With the advent of the Copernicus program and its wealth of open data, the Earth Observation domain is increasingly adopting big data technologies. This adoption is first made possible by efficient data storage and processing infrastructures, but most importantly by the development of data analytic applications with machine learning techniques. In this context, Thales Alenia Space (TAS) proposes to develop an application of change detection on Earth Observation satellite images time series. Examining changes of a designated area over a period of time, enables applications in many sectors, such as security, emergency, maritime and land surveillance. An important challenge in multi-temporal change detection is fast access and storage of a big amount of data and the computationally-intensive processing which is necessary. In this context, the use of the EVOLVE testbed, which contains HPC features, will be extremely useful. The objective of this pilot is to detect the changes over the entire Europe during one year.
TAS change detection tool provides generic change detection maps for pairs of time-consecutive Sentinel-2 data products that represent exactly the same field of view.
To do this, the first step consists in downloading Sentinel-2 data products from one of the Copernicus access platforms. The second step consists in transforming and pre-processing each Sentinel-2 data product in a single Sentinel-2 image with the bands of interest. The next step consists in sorting the Sentinel-2 images by time-series in chronological order to know on which pairs of images the resulting change map must be calculated. And the last step consists in computing the change detection maps in a smart way, based on a neural network model which allows to be more robust to the lighting and atmospheric condition differences between the two data acquisitions that do not represent changes of interest. (see figure below)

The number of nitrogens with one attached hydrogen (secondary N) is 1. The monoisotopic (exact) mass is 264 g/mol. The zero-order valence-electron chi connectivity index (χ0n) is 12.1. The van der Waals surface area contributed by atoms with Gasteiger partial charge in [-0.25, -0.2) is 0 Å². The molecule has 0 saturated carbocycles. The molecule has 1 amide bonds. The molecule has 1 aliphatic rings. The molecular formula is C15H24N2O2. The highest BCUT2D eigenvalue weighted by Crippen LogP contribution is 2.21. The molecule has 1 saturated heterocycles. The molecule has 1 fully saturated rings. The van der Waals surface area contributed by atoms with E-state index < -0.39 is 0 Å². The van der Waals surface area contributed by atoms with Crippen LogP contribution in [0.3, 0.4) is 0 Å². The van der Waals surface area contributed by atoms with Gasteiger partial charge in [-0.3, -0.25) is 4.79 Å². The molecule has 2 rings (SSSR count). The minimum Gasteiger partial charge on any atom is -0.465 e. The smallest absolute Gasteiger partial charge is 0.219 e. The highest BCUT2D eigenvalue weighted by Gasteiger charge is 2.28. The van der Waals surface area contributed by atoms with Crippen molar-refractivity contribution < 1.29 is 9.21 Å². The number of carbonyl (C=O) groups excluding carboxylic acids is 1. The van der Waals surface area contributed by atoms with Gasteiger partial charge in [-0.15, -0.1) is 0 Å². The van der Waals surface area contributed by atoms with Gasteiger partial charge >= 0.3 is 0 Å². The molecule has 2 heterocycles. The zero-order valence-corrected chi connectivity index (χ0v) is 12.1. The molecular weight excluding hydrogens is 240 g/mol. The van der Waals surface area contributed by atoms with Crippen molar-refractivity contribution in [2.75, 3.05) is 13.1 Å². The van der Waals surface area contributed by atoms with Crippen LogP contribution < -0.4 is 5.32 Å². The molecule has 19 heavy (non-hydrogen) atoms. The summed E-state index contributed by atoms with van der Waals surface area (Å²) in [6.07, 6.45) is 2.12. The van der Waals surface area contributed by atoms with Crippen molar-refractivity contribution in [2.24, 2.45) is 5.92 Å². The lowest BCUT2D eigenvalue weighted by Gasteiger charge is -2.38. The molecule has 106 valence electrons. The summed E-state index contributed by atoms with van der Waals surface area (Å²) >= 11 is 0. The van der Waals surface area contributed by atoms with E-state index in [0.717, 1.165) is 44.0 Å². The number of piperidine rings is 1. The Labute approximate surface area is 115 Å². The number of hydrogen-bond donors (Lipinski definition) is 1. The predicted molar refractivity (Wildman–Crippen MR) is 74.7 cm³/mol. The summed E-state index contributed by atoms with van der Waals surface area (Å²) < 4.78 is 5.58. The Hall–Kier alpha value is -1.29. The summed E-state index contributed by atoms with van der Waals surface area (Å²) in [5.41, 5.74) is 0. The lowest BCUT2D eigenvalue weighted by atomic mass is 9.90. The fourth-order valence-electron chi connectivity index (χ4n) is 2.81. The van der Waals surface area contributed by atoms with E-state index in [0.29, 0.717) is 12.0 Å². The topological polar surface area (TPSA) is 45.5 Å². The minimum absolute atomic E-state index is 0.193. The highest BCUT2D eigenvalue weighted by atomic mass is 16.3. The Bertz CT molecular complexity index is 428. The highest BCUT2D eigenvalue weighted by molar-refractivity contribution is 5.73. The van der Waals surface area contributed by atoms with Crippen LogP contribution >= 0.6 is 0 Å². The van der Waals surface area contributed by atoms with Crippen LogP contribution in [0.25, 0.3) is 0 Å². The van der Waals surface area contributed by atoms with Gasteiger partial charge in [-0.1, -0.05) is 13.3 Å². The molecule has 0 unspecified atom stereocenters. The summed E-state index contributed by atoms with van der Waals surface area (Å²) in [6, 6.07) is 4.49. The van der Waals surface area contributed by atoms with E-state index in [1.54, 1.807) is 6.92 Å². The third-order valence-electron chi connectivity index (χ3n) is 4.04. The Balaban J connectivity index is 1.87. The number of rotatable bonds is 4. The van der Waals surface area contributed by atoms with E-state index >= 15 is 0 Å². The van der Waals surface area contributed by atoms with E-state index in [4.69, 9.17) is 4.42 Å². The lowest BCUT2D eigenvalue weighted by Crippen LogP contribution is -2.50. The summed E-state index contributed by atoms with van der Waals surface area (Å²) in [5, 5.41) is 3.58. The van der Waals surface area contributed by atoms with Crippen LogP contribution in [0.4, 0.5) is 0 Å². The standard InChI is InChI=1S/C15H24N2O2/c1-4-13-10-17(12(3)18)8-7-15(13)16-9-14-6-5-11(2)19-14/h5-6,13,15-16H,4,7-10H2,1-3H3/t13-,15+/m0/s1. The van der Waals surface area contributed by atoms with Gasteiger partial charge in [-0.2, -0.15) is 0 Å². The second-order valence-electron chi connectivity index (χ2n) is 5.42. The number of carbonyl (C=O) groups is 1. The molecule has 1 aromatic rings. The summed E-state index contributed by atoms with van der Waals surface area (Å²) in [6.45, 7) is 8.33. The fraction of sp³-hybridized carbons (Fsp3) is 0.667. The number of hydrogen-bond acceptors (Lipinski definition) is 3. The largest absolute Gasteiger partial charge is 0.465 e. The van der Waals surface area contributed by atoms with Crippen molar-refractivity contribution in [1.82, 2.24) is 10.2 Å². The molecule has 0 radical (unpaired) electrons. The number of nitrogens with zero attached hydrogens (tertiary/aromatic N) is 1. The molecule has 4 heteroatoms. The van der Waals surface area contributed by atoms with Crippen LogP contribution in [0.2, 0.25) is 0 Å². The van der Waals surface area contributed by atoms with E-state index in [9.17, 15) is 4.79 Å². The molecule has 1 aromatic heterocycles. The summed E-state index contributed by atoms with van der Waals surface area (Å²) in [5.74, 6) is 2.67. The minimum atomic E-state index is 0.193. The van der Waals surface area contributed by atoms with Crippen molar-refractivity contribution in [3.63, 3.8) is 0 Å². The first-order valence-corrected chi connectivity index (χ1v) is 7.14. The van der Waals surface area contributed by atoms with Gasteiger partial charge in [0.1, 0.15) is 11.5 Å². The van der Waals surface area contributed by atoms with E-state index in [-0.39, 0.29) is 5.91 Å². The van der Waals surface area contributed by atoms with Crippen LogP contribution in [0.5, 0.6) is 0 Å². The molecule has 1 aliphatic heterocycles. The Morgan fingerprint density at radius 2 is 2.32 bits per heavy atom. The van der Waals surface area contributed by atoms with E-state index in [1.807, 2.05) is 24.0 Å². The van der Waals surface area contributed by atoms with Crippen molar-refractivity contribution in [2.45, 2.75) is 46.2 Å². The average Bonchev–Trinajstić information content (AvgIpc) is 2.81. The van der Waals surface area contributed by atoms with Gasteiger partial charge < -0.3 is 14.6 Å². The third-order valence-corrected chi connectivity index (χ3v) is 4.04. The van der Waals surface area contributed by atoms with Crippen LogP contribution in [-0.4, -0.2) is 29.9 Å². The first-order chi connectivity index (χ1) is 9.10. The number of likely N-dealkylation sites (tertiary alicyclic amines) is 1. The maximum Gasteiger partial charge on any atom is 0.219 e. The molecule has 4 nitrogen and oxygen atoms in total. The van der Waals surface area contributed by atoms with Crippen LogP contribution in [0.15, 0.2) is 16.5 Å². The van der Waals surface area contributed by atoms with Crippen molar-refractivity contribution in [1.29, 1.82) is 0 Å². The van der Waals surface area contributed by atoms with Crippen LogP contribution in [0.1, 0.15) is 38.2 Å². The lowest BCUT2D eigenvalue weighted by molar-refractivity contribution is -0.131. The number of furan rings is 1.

These resulting change detection maps are geoTiff rasters with the same size and geo-reference as the images on which they have been calculated, and whose pixel values range between 0 and 1 in order to represent the probability that a change has occurred between the acquisition dates of the two images.
This tool is implemented on Evolve platform and accessible through a Zeppelin notebook, which allows end users to make a request and launch the pipeline.
For each module (in black), a Docker image has been created and pushed to Evolve Docker registry. The different modules communicate between each other thanks to Kafka topics (in green), what allow to have coarse-grain parallelism. Argo Events (in orange) has been used to create Kubernetes pods from Kafka messages and release the GPU resource used by ChangeDetection module once the calculation is completed. And Dask scheduler has been used to have parallel computing inside the ChangeDetection module. All these technologies allow to mitigrate Thales Alenia Space tool in a cloud-native environment and considerably decrease the processing time.
Please, have a look at our “Change Detection pipeline on Evolve platform” video if you want more information.